Jake Devereaux – July 31st Trade Deadline
What baseball has lacked this offseason is sustained action. Signings have taken days, weeks, and months to happen and for some (Kimbrel and Keuchel) they still haven’t. In the NBA and NFL, guys are signing day one and it drums up massive excitement for their leagues. MLB is trying to address their lack of action issue by having one single trade deadline on July 31st.
I can’t wait to see how this new calculus forces teams to decide to become either buyers or sellers earlier in the season. I think it will cause more teams that start hot to go for it leading to a more active deadline, something the sport desperately needs. As we have seen in years past with acquisitions like Aroldis Chapman to the Cubs and Nathan Eovaldi to the Red Sox, trade deadline moves can have major postseason rewards. We need a bang at the deadline and I think we are about to get one.
Jordan Rosenblum – The Rise of Two Young Phenoms, the CBA, and Continued Innovation
I’m most excited to see how Vlad and Soto progress in their careers, as these guys put up the best age 19 performances in many years—Vlad’s minor league performance was pretty similar to Soto’s minor league performance, and both had major league equivalent statistics that suggested generational greatness.
I’m also interested to see the power dynamic between the MLB clubs and the Players Association as the 2021 collective bargaining agreement expiration date approaches. As my colleague Jonathan Merkel highlighted this off-season, the MLB is proposing some changes that could really destroy the value of pitchers, changes that I suspect the Players Association will not stand for.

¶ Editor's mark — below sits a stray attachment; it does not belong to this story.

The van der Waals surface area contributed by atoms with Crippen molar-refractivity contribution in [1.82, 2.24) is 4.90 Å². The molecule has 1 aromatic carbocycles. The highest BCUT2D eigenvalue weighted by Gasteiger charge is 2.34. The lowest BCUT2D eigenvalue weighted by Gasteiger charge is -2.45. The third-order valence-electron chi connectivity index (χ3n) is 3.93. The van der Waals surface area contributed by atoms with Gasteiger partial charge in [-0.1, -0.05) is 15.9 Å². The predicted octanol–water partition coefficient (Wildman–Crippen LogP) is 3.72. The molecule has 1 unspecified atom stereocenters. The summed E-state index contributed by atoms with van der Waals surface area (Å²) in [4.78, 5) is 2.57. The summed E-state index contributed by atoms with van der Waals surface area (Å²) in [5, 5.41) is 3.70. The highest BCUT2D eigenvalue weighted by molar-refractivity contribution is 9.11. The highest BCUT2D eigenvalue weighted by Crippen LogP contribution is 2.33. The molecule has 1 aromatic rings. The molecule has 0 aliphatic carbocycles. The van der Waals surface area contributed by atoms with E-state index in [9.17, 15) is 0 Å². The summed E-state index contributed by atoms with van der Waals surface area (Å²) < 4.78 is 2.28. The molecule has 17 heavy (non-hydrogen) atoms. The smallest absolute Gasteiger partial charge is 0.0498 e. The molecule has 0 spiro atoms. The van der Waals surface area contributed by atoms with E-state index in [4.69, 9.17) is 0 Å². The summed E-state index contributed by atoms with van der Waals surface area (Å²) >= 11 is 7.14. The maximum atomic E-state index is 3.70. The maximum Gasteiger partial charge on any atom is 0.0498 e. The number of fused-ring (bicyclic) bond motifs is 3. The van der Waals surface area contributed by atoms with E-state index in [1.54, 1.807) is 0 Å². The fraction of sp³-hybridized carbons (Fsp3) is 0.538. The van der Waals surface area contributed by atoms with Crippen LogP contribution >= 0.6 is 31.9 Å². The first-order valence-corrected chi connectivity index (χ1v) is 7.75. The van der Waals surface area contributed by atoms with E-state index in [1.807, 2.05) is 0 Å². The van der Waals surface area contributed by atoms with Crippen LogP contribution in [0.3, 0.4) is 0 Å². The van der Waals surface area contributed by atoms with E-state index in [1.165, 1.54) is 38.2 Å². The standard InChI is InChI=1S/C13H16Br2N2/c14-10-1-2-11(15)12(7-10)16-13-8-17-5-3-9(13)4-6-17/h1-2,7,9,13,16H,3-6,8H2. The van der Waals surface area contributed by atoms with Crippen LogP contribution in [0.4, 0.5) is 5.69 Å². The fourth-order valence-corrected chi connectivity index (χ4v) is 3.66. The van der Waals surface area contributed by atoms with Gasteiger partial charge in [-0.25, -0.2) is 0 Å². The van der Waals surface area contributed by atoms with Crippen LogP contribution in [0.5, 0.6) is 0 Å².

Finally, I enjoy following the avant-garde teams, like the Rays and Brewers, as they experiment with new strategies and potential competitive advantages. In particular, it’ll be interesting to see how heavily both teams rely on their bullpens relative to their starters, both in the regular season and in the playoffs. More often than not, other teams tend to follow these cutting-edge clubs eventually, so focusing on the analytical teams can offer insight on the future of the game.
Nick Doran – Early Breakouts and Potential Pitching Values
At the beginning of each season, I like to focus my attention on potential breakout players, especially pitchers. Draft day is just Step 1 in the process of winning your fantasy league. You can’t win your league on draft day. You need to spend every day digging for those unheralded gems that emerge throughout the season. In early April you should pay particular attention to pitchers with high strikeout rates and/or higher velocity than they’ve displayed in the past. Don’t be afraid to look in unexpected places.